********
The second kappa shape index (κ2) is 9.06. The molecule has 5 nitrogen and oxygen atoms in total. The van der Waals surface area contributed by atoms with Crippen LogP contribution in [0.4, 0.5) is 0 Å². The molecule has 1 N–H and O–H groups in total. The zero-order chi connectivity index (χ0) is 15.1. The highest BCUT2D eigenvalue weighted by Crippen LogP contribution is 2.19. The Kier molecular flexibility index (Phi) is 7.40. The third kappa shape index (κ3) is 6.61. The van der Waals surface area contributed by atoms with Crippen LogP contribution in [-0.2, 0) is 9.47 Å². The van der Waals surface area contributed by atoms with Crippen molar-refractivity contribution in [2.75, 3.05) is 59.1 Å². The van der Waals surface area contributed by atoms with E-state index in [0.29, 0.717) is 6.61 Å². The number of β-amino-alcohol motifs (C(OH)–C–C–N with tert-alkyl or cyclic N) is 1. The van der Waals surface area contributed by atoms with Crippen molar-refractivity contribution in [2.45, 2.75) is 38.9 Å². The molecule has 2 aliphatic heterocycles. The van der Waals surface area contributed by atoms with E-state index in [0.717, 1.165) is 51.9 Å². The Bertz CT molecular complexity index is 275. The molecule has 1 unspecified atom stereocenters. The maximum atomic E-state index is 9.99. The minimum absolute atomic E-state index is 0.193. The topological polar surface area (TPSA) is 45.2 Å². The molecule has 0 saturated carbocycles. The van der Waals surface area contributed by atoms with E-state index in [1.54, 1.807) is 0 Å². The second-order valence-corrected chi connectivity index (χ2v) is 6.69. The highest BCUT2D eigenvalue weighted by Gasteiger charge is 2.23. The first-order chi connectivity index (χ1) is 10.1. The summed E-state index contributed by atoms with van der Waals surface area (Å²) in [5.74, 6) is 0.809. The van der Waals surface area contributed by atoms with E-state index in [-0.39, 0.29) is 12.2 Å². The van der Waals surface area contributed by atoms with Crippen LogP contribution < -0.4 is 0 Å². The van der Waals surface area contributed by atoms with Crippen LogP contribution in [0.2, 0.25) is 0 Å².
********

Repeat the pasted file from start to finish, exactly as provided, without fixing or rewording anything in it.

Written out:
The second kappa shape index (κ2) is 9.06. The molecule has 5 nitrogen and oxygen atoms in total. The van der Waals surface area contributed by atoms with Crippen LogP contribution in [0.4, 0.5) is 0 Å². The molecule has 1 N–H and O–H groups in total. The zero-order chi connectivity index (χ0) is 15.1. The highest BCUT2D eigenvalue weighted by Crippen LogP contribution is 2.19. The Kier molecular flexibility index (Phi) is 7.40. The third kappa shape index (κ3) is 6.61. The van der Waals surface area contributed by atoms with Crippen LogP contribution in [-0.2, 0) is 9.47 Å². The van der Waals surface area contributed by atoms with Crippen molar-refractivity contribution in [2.75, 3.05) is 59.1 Å². The van der Waals surface area contributed by atoms with E-state index in [0.29, 0.717) is 6.61 Å². The number of β-amino-alcohol motifs (C(OH)–C–C–N with tert-alkyl or cyclic N) is 1. The van der Waals surface area contributed by atoms with Crippen molar-refractivity contribution in [2.45, 2.75) is 38.9 Å². The molecule has 2 aliphatic heterocycles. The van der Waals surface area contributed by atoms with E-state index in [0.717, 1.165) is 51.9 Å². The Bertz CT molecular complexity index is 275. The molecule has 1 unspecified atom stereocenters. The maximum atomic E-state index is 9.99. The minimum absolute atomic E-state index is 0.193. The topological polar surface area (TPSA) is 45.2 Å². The molecule has 0 saturated carbocycles. The van der Waals surface area contributed by atoms with E-state index in [1.54, 1.807) is 0 Å². The second-order valence-corrected chi connectivity index (χ2v) is 6.69. The highest BCUT2D eigenvalue weighted by Gasteiger charge is 2.23. The first-order chi connectivity index (χ1) is 10.1. The summed E-state index contributed by atoms with van der Waals surface area (Å²) in [5.74, 6) is 0.809. The van der Waals surface area contributed by atoms with E-state index in [-0.39, 0.29) is 12.2 Å². The van der Waals surface area contributed by atoms with Crippen LogP contribution < -0.4 is 0 Å². The van der Waals surface area contributed by atoms with Crippen LogP contribution in [0.2, 0.25) is 0 Å².